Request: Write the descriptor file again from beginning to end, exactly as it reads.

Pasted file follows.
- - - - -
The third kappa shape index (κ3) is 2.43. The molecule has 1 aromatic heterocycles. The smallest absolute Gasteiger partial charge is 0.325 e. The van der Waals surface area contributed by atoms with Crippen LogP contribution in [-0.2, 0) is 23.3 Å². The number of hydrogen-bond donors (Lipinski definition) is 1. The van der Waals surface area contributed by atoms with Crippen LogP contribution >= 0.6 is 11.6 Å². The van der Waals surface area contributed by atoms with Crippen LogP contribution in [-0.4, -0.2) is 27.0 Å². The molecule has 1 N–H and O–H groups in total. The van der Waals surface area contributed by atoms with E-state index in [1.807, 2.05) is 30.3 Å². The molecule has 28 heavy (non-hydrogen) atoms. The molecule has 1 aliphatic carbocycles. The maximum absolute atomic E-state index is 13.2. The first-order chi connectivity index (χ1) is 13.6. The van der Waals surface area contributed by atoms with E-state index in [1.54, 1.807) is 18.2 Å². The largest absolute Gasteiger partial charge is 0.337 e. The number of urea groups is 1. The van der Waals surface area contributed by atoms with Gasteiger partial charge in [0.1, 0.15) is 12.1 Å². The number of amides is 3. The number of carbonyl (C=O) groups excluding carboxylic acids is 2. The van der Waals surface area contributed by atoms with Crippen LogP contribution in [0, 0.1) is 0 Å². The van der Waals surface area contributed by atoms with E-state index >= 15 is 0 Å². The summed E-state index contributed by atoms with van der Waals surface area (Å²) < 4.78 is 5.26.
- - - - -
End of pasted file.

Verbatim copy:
The third kappa shape index (κ3) is 2.43. The molecule has 1 aromatic heterocycles. The smallest absolute Gasteiger partial charge is 0.325 e. The van der Waals surface area contributed by atoms with Crippen LogP contribution in [-0.2, 0) is 23.3 Å². The number of hydrogen-bond donors (Lipinski definition) is 1. The van der Waals surface area contributed by atoms with Crippen LogP contribution >= 0.6 is 11.6 Å². The van der Waals surface area contributed by atoms with Crippen LogP contribution in [-0.4, -0.2) is 27.0 Å². The molecule has 1 N–H and O–H groups in total. The van der Waals surface area contributed by atoms with E-state index in [1.807, 2.05) is 30.3 Å². The molecule has 28 heavy (non-hydrogen) atoms. The molecule has 1 aliphatic carbocycles. The maximum absolute atomic E-state index is 13.2. The first-order chi connectivity index (χ1) is 13.6. The van der Waals surface area contributed by atoms with E-state index in [1.54, 1.807) is 18.2 Å². The largest absolute Gasteiger partial charge is 0.337 e. The number of urea groups is 1. The van der Waals surface area contributed by atoms with Gasteiger partial charge in [0.1, 0.15) is 12.1 Å². The number of amides is 3. The number of carbonyl (C=O) groups excluding carboxylic acids is 2. The van der Waals surface area contributed by atoms with Crippen LogP contribution in [0, 0.1) is 0 Å². The van der Waals surface area contributed by atoms with E-state index >= 15 is 0 Å². The summed E-state index contributed by atoms with van der Waals surface area (Å²) < 4.78 is 5.26.